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March 13, 2015
EO Practitioners Unhappy With IRS Over Exemption Letter Decision
by Fred Stokeld

Full Text Published by Tax Analysts®

Initial reaction to the decision by the IRS to stop providing exemption letters to the media has been unfavorable, with several exempt organization tax practitioners saying access to the letters is useful and necessary.
Practitioners voiced their displeasure one day after the IRS, citing changes in the structure of the IRS Office of Chief Counsel and the relocation of the IRS's tax-exempt organizations headquarters from Washington to Cincinnati, told Tax Analysts that the agency's National Office no longer would make the letters available. Exemption letters were last distributed January 9.

Although the letters will no longer be made available to the press, they are still being provided to applicants. An IRS official told Tax Analysts March 12 that while the agency decision represents a change in process, there is still a public avenue for accessing the exemption letters. Submission of Form 4506-A, "Request for Public Inspection or Copy of Exempt or Political Organization IRS Form," is the standard process for all public requests for determination and closing letters.

Gerald M. Griffith of Jones Day called the IRS decision unfortunate. He said it seems to take the IRS months to respond to a Form 4506-A. Making a request also will be difficult without a list of new exempt organizations because there will be no way to figure out their names short of downloading and manually comparing the listings in IRS Publication 78, Cumulative List of Organizations, which is not a practical approach, he said.

Also, Griffith said, seeing the dates on the exemption letters is an indicator of how long it is taking the IRS to process the more complex cases. It also helps to see whether particular types of entities are getting exemption, he said, adding that if they are not, similar organizations may reconsider applying.

Elizabeth J. Kingsley of Harmon Curran Spielberg & Eisenberg LLP also used the word "unfortunate" to describe the IRS's action. "The practice of releasing these determinations to the press made them more accessible to the public, and it is hard to imagine that it consumed significant resources," she said, adding that Form 4506-A is a poor substitute "if only because it requires that you know the name of the organization you're inquiring about."

John Pomeranz, also with Harmon Curran, said he did not understand the rationale behind the IRS's decision, predicting it will not save any significant resources. In fact, it may cost the agency more as more requests under the Freedom of Information Act and more Form 4056-A requests are made, he said.

"I'm imagining some computer-savvy person creating a program that pulls from each update of the IRS master file the name and [employer identification number] for each newly exempt organization, and that automatically generates a 4506-A to get the determination letters and, if desired, the form 1023 or 1024 and related correspondence as well," Pomeranz said. "That would certainly end up being a greater burden on the IRS than the previous practice."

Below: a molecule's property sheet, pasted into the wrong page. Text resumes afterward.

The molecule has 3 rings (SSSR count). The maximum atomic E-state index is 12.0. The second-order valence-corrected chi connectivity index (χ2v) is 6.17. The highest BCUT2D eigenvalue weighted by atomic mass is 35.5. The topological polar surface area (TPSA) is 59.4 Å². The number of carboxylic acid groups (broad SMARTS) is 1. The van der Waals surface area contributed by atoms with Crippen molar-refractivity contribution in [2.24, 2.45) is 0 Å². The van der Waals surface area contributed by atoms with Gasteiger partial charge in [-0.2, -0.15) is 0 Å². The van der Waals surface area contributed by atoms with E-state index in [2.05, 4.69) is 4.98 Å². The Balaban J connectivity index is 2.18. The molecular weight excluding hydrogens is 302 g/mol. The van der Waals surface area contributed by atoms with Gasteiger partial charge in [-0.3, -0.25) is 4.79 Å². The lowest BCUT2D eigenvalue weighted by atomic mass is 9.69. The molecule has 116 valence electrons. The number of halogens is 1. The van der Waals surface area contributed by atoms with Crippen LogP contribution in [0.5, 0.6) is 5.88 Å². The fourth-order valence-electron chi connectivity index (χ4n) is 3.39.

T.J. Sullivan of Drinker Biddle and Reath LLP said he was surprised by the IRS action. Now that all EO determinations are coming from Cincinnati, the IRS may have decided it would be too difficult or expensive to send the case files to Washington, he said. He added that in his practice he has followed exemption letters in the tax press, and he wondered whether a compromise could be reached in which copies of letters responding to Form 1023 applications would still be placed in the IRS's FOIA reading room for media but the case files would be made available only in Cincinnati or only after filing Form 4506-A.

"Transparency demands that they continue to be available," Sullivan said.

Mitchell L. Stump, whose practice focuses on section 501(c)(7) clubs, said it is important from a section 501(c)(7) standpoint to know how many private clubs are applying for exempt status. He said that ever since the issuance in 1996 of "horrible" section 337 regulations requiring a tax to be paid for a club to be exempt, very few clubs -- about 15 in almost 10 years -- seek exemption.

"I track the clubs that obtain tax-exempt status, as I am convinced the IRS wants to get rid of 501(c)(7) altogether -- and they are doing just that," Stump said. "If the IRS fails to disclose who obtains 501(c)(7) status, I cannot know what the ramifications of the 337 regs will be to this once-thriving tax-exempt club industry."

Christopher Bergin, president and publisher of Tax Analysts, said the IRS decision does not make sense. "I don't think the answer for an organization that is under pressure for its lack of transparency should be addressing the issue by becoming even less transparent," Bergin said. "Apparently they did not get the presidential instruction that this would be the most transparent administration we've ever seen."

The IRS began making favorable exemption letters available in 1992. They have been released under the procedures announced in Notice 92-28, 1992-1 C.B. 515. The notice provides for public inspection of a "loose-leaf file" of favorable exemption letters.

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